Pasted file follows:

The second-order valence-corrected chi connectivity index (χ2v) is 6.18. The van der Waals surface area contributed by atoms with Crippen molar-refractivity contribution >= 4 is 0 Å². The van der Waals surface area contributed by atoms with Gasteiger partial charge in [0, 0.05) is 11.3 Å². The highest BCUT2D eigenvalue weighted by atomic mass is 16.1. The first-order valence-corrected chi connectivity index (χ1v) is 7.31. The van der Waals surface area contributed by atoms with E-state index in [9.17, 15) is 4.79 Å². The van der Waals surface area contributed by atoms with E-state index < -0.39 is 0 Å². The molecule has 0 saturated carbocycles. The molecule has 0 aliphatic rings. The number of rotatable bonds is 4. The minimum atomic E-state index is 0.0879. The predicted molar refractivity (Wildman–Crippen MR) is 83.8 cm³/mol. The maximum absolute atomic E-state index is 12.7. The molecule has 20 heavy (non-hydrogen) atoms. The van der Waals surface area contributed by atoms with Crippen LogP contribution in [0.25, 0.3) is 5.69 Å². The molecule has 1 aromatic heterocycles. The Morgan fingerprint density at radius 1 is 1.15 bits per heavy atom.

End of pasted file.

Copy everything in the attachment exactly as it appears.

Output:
The second-order valence-corrected chi connectivity index (χ2v) is 6.18. The van der Waals surface area contributed by atoms with Crippen molar-refractivity contribution >= 4 is 0 Å². The van der Waals surface area contributed by atoms with Gasteiger partial charge in [0, 0.05) is 11.3 Å². The highest BCUT2D eigenvalue weighted by atomic mass is 16.1. The first-order valence-corrected chi connectivity index (χ1v) is 7.31. The van der Waals surface area contributed by atoms with E-state index in [9.17, 15) is 4.79 Å². The van der Waals surface area contributed by atoms with E-state index < -0.39 is 0 Å². The molecule has 0 saturated carbocycles. The molecule has 0 aliphatic rings. The number of rotatable bonds is 4. The minimum atomic E-state index is 0.0879. The predicted molar refractivity (Wildman–Crippen MR) is 83.8 cm³/mol. The maximum absolute atomic E-state index is 12.7. The molecule has 20 heavy (non-hydrogen) atoms. The van der Waals surface area contributed by atoms with Crippen LogP contribution in [0.25, 0.3) is 5.69 Å². The molecule has 1 aromatic heterocycles. The Morgan fingerprint density at radius 1 is 1.15 bits per heavy atom.